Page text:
Stack Overflow is a community of 4.7 million programmers, just like you, helping each other.

Join them; it only takes a minute:

Sign up
Join the Stack Overflow community to:
  1. Ask programming questions
  2. Answer and help your peers
  3. Get recognized for your expertise

How can I inject an EJB into a domain object (an JPA entity) with Java EE 6?

share|improve this question

In Java EE 6, CDI extends the concept of managed component to anything and EJB can be injected into a CDI managed bean (using the @Inject annotation). But while interaction between JPA and CDI has been considered, this has not been made part of the Java EE 6 specification(s). In other words, injection into a JPA entity is not possible.

See also

share|improve this answer

EJB3 client injection applies to "managed classes" such as Servlets and EJBs (and JSF page code etc).

The JPA objects are not, I believe, managed in this sense. So I think you would be back to pre-EJB3 techniques, doing JNDI lookup etc.

However as has been observed there may be some tangle in your hierarchy of responsibilities if you need to do this. It would be interesting if you posted a question about your overall design so that we could think about the design issues. My default position is that EJBs use JPA domain objects, JPA objects don't use EJBs.

share|improve this answer
Looks like you're right: beans are managed (instantiated) by the container.… I want to avoid JNDI lookups because of coupling. I'd prefer to inject the LoginAttemptRepository manually in the UserRepository. Injecting services into domain classes is not so uncommon with domain driven design, if I'm not totally wrong. I have a user object, which I want to ask about failed logins in the last x seconds. The login attempts are stored in a repository because this information is needed separate from a specific user. – deamon Jan 8 '10 at 10:13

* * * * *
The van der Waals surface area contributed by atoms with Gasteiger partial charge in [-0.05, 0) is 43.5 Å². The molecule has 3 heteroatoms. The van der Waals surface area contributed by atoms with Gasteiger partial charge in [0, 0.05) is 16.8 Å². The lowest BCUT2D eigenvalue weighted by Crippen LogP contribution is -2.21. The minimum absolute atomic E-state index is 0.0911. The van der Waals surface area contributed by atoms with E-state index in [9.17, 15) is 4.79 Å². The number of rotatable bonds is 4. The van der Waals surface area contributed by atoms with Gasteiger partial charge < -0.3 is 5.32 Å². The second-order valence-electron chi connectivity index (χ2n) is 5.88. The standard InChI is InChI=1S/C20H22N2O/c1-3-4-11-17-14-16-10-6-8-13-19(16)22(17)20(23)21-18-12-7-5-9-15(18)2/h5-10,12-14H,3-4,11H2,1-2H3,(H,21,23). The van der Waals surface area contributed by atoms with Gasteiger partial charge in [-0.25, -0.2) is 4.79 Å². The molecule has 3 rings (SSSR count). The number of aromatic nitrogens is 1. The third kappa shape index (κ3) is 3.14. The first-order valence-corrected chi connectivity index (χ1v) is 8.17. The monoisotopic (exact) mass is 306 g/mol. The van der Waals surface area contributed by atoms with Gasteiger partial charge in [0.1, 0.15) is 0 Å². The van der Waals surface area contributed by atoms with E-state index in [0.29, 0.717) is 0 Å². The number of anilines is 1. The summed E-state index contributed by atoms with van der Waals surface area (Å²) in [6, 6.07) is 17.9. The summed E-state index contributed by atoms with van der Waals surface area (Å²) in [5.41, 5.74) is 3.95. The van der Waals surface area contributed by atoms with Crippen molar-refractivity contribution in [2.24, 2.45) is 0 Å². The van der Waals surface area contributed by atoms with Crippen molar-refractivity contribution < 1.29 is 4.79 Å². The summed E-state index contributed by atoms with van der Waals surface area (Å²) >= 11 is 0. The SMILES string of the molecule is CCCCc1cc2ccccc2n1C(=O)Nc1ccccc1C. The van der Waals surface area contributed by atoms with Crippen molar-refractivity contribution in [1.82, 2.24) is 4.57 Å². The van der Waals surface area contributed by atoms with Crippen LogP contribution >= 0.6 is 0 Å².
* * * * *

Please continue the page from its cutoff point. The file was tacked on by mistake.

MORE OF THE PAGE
In Java EE 6, the concept of "managed classes" is not limited to Servlet, EJBs, etc with CDI. There is no interaction between CDI and JPA though. – Pascal Thivent Aug 14 '10 at 15:20

You would typically not do this simply because domain objects come out of the database as opposed to the container and therefore injecting services isn't as straight forward.

This does not mean however that you should not do this.

You know what your system is meant to achieve and which other systems it interacts with. This knowledge will effect the decision I'd imagine.

See Active Record link. As I meanted in my comment typically small systems would choose this route.

share|improve this answer

Your Answer


By posting your answer, you agree to the privacy policy and terms of service.

Not the answer you're looking for? Browse other questions tagged or ask your own question.